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Wildfire Flaring Up in Parched Oklahoma

Wildfire Flaring Up in Parched Oklahoma  Wildfire Flaring Up in Parched Oklahoma

Wildfires which have killed two people in western Oklahoma could spread and more could ignite as wind gusts of up to 80 kilometers per hour whip an area where scant rain has fallen in five months, fire and forestry officials said on Tuesday.

Several wildfires have begun in the past week, and the largest, dubbed the Rhea Fire, began on Thursday. By Tuesday it covered nearly 250,000 acres, in western Oklahoma, and was only 3% contained, said Shawna Hartman, spokeswoman for Oklahoma Forestry Services, Reuters reported.

Oklahoma Governor Mary Fallin has declared a state of emergency for 52 of the state’s 77 counties because of the wildfires and critical conditions for more fires to start.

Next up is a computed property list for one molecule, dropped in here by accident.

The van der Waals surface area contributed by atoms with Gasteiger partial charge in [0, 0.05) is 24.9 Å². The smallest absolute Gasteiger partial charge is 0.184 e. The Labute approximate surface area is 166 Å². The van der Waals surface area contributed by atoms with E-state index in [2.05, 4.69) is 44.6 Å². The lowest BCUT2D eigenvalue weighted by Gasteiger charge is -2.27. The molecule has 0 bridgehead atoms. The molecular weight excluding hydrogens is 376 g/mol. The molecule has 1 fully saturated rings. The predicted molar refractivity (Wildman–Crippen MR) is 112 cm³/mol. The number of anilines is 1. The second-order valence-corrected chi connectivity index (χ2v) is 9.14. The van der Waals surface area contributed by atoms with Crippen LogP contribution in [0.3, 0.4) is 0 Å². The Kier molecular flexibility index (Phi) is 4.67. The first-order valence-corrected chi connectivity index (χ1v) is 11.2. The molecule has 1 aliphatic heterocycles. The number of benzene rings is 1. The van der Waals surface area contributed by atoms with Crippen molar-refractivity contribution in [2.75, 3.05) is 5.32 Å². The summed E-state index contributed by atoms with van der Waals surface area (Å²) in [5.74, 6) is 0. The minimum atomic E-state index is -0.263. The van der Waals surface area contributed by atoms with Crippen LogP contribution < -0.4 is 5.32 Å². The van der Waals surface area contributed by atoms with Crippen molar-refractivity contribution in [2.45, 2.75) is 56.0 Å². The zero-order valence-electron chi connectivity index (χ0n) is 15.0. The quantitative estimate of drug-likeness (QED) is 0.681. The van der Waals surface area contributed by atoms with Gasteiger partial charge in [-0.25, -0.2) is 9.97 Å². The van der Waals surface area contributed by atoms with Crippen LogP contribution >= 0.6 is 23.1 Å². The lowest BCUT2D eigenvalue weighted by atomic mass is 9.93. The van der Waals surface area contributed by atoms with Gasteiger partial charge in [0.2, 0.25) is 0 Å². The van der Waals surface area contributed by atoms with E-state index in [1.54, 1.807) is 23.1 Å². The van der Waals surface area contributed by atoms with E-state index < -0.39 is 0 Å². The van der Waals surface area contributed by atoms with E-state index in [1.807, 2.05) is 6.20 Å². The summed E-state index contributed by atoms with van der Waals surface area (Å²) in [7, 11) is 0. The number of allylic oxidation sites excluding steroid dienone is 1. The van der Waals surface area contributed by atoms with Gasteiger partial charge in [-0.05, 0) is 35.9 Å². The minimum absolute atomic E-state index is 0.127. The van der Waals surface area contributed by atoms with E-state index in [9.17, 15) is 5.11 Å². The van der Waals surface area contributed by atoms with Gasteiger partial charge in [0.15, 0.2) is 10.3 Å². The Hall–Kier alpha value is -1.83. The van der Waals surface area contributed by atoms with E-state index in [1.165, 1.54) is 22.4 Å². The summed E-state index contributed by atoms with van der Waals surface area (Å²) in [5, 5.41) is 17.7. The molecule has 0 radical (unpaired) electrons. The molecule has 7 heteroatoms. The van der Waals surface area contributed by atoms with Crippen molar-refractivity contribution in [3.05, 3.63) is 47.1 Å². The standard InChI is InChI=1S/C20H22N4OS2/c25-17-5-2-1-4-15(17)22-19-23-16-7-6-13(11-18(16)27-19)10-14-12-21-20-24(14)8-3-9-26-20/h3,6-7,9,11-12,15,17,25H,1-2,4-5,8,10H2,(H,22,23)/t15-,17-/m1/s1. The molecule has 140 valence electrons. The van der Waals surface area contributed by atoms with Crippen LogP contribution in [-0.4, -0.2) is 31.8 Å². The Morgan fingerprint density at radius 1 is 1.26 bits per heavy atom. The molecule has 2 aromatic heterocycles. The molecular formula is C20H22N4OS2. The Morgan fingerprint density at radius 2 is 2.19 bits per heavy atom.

Western Oklahoma has had no significant rainfall in more than 150 days, while the relative humidity is extremely low, said Hartman.

“This presents unprecedented conditions for this part of Oklahoma for sure,” Hartman said in a phone call.

There was a “100% chance” that a spark would ignite if it flew into the state’s dry grasslands, she said, and any fire would spread rapidly because of the high winds.

Later on Tuesday, new flames sprung up south of the western Oklahoma town of Seiling, Hartman said.

Ryan Barnes, meteorologist with the National Weather Service in Norman, Oklahoma, said relief was several days away, with the heaviest rains forecast from Friday night into Saturday morning.

A woman who was trying to evacuate from her residence was killed when flames from the Rhea fire burned the car she was driving, Hartman said. Local media reports said her body was found on Saturday.

A separate fire in western Oklahoma killed a 61-year-old man last Thursday, Oklahoma fire officials said.

 

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